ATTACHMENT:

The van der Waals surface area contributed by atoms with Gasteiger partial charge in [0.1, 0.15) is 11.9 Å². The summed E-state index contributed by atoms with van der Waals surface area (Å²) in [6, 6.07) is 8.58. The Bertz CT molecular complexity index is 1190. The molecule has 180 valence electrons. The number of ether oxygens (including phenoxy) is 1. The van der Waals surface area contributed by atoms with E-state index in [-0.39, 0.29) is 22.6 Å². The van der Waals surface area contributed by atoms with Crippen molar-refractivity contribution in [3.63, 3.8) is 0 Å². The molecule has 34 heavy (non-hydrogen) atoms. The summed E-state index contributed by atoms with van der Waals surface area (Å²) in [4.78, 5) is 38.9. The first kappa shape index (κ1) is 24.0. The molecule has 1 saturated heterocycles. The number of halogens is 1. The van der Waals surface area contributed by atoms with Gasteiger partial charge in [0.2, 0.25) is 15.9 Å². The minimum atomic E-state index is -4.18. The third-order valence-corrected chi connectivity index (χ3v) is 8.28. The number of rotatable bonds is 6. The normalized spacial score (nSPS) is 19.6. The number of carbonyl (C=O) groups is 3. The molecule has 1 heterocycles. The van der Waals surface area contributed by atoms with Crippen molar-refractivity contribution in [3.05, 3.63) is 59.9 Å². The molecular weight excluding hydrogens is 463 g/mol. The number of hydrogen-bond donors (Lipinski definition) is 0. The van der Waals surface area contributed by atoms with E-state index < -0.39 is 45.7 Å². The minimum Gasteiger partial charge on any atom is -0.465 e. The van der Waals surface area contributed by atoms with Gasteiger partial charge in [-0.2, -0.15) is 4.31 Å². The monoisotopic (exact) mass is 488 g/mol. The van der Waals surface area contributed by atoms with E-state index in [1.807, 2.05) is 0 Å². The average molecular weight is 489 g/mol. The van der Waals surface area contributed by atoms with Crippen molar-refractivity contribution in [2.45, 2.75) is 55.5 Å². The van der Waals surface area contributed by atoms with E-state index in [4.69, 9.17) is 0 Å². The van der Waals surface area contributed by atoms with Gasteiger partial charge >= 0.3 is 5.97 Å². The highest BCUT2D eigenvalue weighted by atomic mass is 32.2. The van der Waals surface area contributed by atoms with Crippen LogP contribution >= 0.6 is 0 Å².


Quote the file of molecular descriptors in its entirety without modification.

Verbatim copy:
The van der Waals surface area contributed by atoms with Gasteiger partial charge in [0.1, 0.15) is 11.9 Å². The summed E-state index contributed by atoms with van der Waals surface area (Å²) in [6, 6.07) is 8.58. The Bertz CT molecular complexity index is 1190. The molecule has 180 valence electrons. The number of ether oxygens (including phenoxy) is 1. The van der Waals surface area contributed by atoms with E-state index in [-0.39, 0.29) is 22.6 Å². The van der Waals surface area contributed by atoms with Crippen molar-refractivity contribution in [3.63, 3.8) is 0 Å². The molecule has 34 heavy (non-hydrogen) atoms. The summed E-state index contributed by atoms with van der Waals surface area (Å²) in [4.78, 5) is 38.9. The first kappa shape index (κ1) is 24.0. The molecule has 1 saturated heterocycles. The number of halogens is 1. The van der Waals surface area contributed by atoms with Gasteiger partial charge in [0.2, 0.25) is 15.9 Å². The minimum atomic E-state index is -4.18. The third-order valence-corrected chi connectivity index (χ3v) is 8.28. The number of rotatable bonds is 6. The normalized spacial score (nSPS) is 19.6. The number of carbonyl (C=O) groups is 3. The molecule has 1 heterocycles. The van der Waals surface area contributed by atoms with Crippen molar-refractivity contribution in [3.05, 3.63) is 59.9 Å². The molecular weight excluding hydrogens is 463 g/mol. The number of hydrogen-bond donors (Lipinski definition) is 0. The van der Waals surface area contributed by atoms with E-state index < -0.39 is 45.7 Å². The minimum Gasteiger partial charge on any atom is -0.465 e. The van der Waals surface area contributed by atoms with Gasteiger partial charge in [-0.2, -0.15) is 4.31 Å². The monoisotopic (exact) mass is 488 g/mol. The van der Waals surface area contributed by atoms with E-state index in [1.807, 2.05) is 0 Å². The average molecular weight is 489 g/mol. The van der Waals surface area contributed by atoms with Crippen molar-refractivity contribution in [2.45, 2.75) is 55.5 Å². The van der Waals surface area contributed by atoms with E-state index in [4.69, 9.17) is 0 Å². The van der Waals surface area contributed by atoms with Gasteiger partial charge >= 0.3 is 5.97 Å². The highest BCUT2D eigenvalue weighted by atomic mass is 32.2. The van der Waals surface area contributed by atoms with Crippen LogP contribution >= 0.6 is 0 Å².